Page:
Fokker 100s find niche in exec/shuttle market
Some 30 operators are now evaluating executive and corporate shuttle versions of the Fokker 100 twinjet (the F100EJ and F100CS, respectively), according to Fokker Services–a subsidiary of the Stork group that bought the assets of the bankrupt Dutch airframer and is marketing the converted airliners at prices ranging from $11 million to $12.5 million. The airplanes are also available for lease through UK-based Aravco.
Platinum Jet Air of Calgary, Canada, is preparing to launch all-first-class scheduled services using a former US Airways F100 that Fokker Services has remodeled with 56 seats at a 40-inch pitch and a stand-up bar in the middle of the cabin. In airline service the aircraft generally operates with around 107 seats.
The company, which has also signed to lease two more of the corporate shuttle versions from Aravco on a five-year term, will connect Calgary and Vancouver with Toronto. These services were due to start last month, but licensing issues with Transport Canada have created delays.
Late last year, Farnborough-based Aravco leased an F100EJ to an undisclosed operator in the Far East. This aircraft has 46 seats; 36 are the equivalent of an airline first-class seat and the other 10 are a yet more comfortable VIP configuration.
According to Fokker Services business development manager Peter van Oostrum, there are about eight former US Airways and American Airlines F100s available for conversion. The company expects some more aircraft to come on the market from a 35-ship batch purchased from a bank by an undisclosed private company, and leasing groups GECAS and Debis also have some availability.
Aravco managing director Robin Brodhurst said that his company can make about three F100s available for corporate shuttle or executive applications. He estimated that there are between 30 and 40 of the aircraft available, or potentially available, in the worldwide marketplace. In his view, lease rates for the F100 have been rising and now stand at between $60,000 and $90,000 per month.
Following 9/11, numerous F100s were up for sale as US Airways, American Airlines and Brazil’s TAM rationalized their fleets. But European regional and low-cost carriers–such as Switzerland’s Helvetic Airways, Austrian Arrows, EU Jet, Slovak Airlines and Germania–have bought or leased around 40 F100s offered through Fokker Services’ Future 100 refurbishment and support program.
Corporate Travel Alternative
The F100CS and F100EJ might be characterized as economical alternatives to the Boeing Business Jet (BBJ) or Airbus Corporate Jetliner (ACJ)–both of which retail new for about four times as much as the reconfigured airliners.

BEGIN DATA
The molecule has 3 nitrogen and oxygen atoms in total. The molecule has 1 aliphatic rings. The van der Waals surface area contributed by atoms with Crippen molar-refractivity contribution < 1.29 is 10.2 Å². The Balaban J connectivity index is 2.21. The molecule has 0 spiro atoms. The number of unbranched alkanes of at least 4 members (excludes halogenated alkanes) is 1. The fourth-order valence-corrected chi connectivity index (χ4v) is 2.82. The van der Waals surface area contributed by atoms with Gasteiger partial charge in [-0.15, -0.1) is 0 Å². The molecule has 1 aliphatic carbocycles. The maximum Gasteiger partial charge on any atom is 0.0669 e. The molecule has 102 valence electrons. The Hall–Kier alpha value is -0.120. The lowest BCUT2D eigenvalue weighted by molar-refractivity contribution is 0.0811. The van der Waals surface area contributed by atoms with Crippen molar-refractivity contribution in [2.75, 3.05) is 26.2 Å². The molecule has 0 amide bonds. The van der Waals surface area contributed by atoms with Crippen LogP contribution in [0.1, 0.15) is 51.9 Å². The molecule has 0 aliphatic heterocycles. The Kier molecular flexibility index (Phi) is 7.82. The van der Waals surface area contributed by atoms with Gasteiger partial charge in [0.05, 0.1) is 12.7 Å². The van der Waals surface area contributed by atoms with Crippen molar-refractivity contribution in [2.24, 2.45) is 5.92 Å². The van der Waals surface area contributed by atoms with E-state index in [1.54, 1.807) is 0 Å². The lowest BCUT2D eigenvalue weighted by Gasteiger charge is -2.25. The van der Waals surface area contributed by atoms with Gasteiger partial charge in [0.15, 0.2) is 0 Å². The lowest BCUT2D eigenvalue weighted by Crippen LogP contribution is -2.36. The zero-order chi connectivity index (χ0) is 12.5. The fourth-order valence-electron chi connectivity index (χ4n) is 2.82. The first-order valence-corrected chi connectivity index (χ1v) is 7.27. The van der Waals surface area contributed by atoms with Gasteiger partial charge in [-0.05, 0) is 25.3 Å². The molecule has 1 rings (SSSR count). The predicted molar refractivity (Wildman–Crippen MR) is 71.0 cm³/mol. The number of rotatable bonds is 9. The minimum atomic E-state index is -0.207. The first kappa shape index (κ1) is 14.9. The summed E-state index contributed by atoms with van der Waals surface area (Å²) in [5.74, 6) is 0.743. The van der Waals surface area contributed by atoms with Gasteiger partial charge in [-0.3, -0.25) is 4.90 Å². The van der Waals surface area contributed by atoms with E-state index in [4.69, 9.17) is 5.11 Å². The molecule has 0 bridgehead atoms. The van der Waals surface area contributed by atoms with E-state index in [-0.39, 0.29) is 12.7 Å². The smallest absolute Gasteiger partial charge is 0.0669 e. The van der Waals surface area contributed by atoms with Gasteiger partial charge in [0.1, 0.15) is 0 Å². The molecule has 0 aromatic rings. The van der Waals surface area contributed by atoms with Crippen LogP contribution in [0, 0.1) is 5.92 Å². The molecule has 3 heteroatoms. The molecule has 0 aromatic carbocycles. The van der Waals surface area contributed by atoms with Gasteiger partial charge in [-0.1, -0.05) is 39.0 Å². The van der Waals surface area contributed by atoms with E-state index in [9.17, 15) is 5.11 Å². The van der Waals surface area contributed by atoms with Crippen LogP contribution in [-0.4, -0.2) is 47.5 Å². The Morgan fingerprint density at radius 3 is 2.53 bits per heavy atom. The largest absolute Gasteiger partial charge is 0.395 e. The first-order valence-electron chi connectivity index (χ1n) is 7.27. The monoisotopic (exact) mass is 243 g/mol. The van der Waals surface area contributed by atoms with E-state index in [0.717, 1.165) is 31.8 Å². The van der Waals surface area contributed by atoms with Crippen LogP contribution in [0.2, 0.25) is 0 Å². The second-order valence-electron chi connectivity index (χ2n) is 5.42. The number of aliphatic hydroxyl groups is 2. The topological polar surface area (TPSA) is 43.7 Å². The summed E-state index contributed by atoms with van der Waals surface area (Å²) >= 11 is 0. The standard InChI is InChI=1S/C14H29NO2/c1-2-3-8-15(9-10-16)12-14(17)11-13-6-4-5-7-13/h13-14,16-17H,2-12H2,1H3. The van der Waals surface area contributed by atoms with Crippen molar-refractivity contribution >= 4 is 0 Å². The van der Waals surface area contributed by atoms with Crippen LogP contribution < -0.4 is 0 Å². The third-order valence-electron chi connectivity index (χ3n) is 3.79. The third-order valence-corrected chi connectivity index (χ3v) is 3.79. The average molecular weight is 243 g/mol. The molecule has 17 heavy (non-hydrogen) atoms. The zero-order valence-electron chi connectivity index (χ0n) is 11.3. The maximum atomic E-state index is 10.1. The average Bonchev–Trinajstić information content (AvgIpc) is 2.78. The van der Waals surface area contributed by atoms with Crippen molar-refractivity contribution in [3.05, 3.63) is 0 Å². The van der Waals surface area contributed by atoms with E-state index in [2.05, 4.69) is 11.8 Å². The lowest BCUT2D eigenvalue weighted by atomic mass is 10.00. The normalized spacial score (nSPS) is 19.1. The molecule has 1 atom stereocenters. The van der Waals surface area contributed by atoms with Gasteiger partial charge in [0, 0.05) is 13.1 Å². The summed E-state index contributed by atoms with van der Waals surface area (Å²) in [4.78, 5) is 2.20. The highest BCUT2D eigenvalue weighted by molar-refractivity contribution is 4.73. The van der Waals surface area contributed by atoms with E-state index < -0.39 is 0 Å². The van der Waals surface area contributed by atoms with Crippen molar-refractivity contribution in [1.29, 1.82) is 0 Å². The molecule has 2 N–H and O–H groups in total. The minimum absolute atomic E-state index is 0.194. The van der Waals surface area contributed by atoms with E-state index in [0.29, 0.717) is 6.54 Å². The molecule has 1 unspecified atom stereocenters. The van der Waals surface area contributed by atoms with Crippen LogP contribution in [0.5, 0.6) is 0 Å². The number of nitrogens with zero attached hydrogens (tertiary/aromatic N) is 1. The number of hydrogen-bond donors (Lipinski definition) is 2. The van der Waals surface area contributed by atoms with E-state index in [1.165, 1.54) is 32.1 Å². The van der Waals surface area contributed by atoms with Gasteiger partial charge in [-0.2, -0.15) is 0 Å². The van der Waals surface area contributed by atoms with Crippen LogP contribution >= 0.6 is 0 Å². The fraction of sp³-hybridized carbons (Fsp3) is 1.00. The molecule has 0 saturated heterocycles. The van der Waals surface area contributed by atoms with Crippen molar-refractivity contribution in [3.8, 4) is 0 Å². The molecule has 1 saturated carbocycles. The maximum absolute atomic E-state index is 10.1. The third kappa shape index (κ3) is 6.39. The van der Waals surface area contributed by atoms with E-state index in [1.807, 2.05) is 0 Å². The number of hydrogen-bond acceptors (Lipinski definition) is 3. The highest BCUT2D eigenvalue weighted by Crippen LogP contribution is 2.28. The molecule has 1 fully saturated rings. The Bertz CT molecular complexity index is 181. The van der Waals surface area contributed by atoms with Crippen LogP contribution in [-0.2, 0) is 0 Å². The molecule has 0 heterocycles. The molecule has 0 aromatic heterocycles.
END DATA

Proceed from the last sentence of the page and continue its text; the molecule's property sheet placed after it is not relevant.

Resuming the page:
For the price of the pre-owned, pinstriped Fokkers in the new business aviation configuration, a buyer would get a significantly smaller Gulfstream 100 or Bombardier Learjet 60. The Dutch aircraft offer cabins comparable in size to those of the BBJ and ACJ, albeit slightly narrower at 10 feet 2 inches and with a few inches less headroom at 6 foot 7.1 inches.
The F100CS will typically be supplied in seating configurations of between 30 and 50. The F100EJ will generally come with around 20 seats, plus space for features such as a private bedroom suite, staff seating, a rear galley or additional toilets.
In addition to having a lower maximum takeoff weight than the BBJ and ACJ (101,000 pounds versus approximately 170,000 pounds), the F100 also offers less range than those airplanes.
Fokker Services is now developing an auxiliary fuel tank system that would increase the maximum range of the F100EJ to just over 3,200 nm (with the addition of four new fuel cells in the forward baggage hold and two more in the rear), and that of the F100CS to 2,350 nm (with two or three additional cells).
As such, the reworked F100s really do not offer true transatlantic range. However, they meet just about all requirements for travel within North America and can also handle substantial city pairings such as London to Riyadh, Saudi Arabia; Paris to Libreville, Gabon; and Caracas to Buenos Aires. With an Mmo of Mach 0.77, the twinjets are not particularly speedy.
According to Van Oostrum, average fleet dispatch reliability for the F100 family is “over 99 percent.” He acknowledged that there is variance within this mean figure, with some operators–especially the newer ones–enjoying a rate of up to 99.7 percent, while others have seen markedly lower performance.
The Fokker executive explained that some of the reliability fluctuations have been due to the fact that the F100 fleet has had a somewhat turbulent past few years as it has been phased out of service by operators such as American Airlines and US Airways.
To match the support programs it offers airline customers, Fokker Services is offering executive and corporate shuttle operators support packages that are more closely tailored to the operators’ lower average annual flight hours. As part of the conversion work that the company conducts at its Hoogerheide facility in the Netherlands, each aircraft goes through a D-check and associated overhaul.
According to Fokker Services, most of the F100s now available for reuse in either airline or business aviation applications have logged between 20,000 and 30,000 cycles/ hours–barely a third of the way through their certified life of 90,000 cycles/hours. Neither executive nor corporate shuttle operators are ever likely to reach this limit.
The aircraft’s pair of Rolls-Royce Tay 650 engines can be supported under the engine maker’s Corporate Care program. Even when the airplane is at mtow, the F100 powerplant complies with forthcoming Stage 4 noise standards by a cumulative margin of -5.6 EPNdB and it is even more comfortably within Stage 3 limits.
The F100 cockpit features dual Collins flight management systems, with Category IIIB autoland capability. Fokker Services can install the necessary upgrades for new requirements such as PRnav, RVSM and TCAS II.